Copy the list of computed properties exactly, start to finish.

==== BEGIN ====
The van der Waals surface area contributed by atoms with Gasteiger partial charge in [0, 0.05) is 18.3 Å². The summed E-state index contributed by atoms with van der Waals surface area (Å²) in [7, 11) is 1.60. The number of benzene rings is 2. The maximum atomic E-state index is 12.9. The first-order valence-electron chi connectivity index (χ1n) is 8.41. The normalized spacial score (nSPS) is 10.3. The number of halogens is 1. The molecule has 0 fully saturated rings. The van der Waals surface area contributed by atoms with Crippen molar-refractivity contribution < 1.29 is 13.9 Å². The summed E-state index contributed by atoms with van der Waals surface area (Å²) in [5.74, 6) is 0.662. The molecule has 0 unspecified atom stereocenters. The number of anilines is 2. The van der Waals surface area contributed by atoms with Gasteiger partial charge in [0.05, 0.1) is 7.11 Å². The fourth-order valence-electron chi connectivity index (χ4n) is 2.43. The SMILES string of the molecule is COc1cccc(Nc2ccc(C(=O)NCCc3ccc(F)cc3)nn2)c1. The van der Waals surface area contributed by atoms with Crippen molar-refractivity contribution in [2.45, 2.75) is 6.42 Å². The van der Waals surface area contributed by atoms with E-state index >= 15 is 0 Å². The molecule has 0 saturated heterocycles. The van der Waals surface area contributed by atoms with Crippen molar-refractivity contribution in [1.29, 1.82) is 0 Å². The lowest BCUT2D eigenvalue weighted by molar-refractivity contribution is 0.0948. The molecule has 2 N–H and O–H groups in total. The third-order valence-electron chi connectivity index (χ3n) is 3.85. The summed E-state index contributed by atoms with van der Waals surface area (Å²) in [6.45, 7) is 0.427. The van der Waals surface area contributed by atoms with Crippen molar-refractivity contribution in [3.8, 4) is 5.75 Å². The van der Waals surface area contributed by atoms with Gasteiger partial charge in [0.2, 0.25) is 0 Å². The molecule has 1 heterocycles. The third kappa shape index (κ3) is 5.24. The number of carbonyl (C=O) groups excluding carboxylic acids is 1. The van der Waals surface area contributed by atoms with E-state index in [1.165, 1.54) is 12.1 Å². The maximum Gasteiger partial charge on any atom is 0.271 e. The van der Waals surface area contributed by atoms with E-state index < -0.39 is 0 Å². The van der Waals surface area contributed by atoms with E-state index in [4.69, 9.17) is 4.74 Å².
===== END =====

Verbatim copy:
The van der Waals surface area contributed by atoms with Gasteiger partial charge in [0, 0.05) is 18.3 Å². The summed E-state index contributed by atoms with van der Waals surface area (Å²) in [7, 11) is 1.60. The number of benzene rings is 2. The maximum atomic E-state index is 12.9. The first-order valence-electron chi connectivity index (χ1n) is 8.41. The normalized spacial score (nSPS) is 10.3. The number of halogens is 1. The molecule has 0 fully saturated rings. The van der Waals surface area contributed by atoms with Crippen molar-refractivity contribution < 1.29 is 13.9 Å². The summed E-state index contributed by atoms with van der Waals surface area (Å²) in [5.74, 6) is 0.662. The molecule has 0 unspecified atom stereocenters. The number of anilines is 2. The van der Waals surface area contributed by atoms with Gasteiger partial charge in [0.05, 0.1) is 7.11 Å². The fourth-order valence-electron chi connectivity index (χ4n) is 2.43. The SMILES string of the molecule is COc1cccc(Nc2ccc(C(=O)NCCc3ccc(F)cc3)nn2)c1. The van der Waals surface area contributed by atoms with Crippen molar-refractivity contribution in [2.45, 2.75) is 6.42 Å². The van der Waals surface area contributed by atoms with E-state index >= 15 is 0 Å². The molecule has 0 saturated heterocycles. The van der Waals surface area contributed by atoms with Crippen molar-refractivity contribution in [1.29, 1.82) is 0 Å². The lowest BCUT2D eigenvalue weighted by molar-refractivity contribution is 0.0948. The molecule has 2 N–H and O–H groups in total. The third-order valence-electron chi connectivity index (χ3n) is 3.85. The summed E-state index contributed by atoms with van der Waals surface area (Å²) in [6.45, 7) is 0.427. The van der Waals surface area contributed by atoms with Crippen molar-refractivity contribution in [3.8, 4) is 5.75 Å². The van der Waals surface area contributed by atoms with Gasteiger partial charge in [0.2, 0.25) is 0 Å². The molecule has 1 heterocycles. The third kappa shape index (κ3) is 5.24. The number of carbonyl (C=O) groups excluding carboxylic acids is 1. The van der Waals surface area contributed by atoms with E-state index in [1.165, 1.54) is 12.1 Å². The maximum Gasteiger partial charge on any atom is 0.271 e. The van der Waals surface area contributed by atoms with E-state index < -0.39 is 0 Å². The van der Waals surface area contributed by atoms with E-state index in [4.69, 9.17) is 4.74 Å².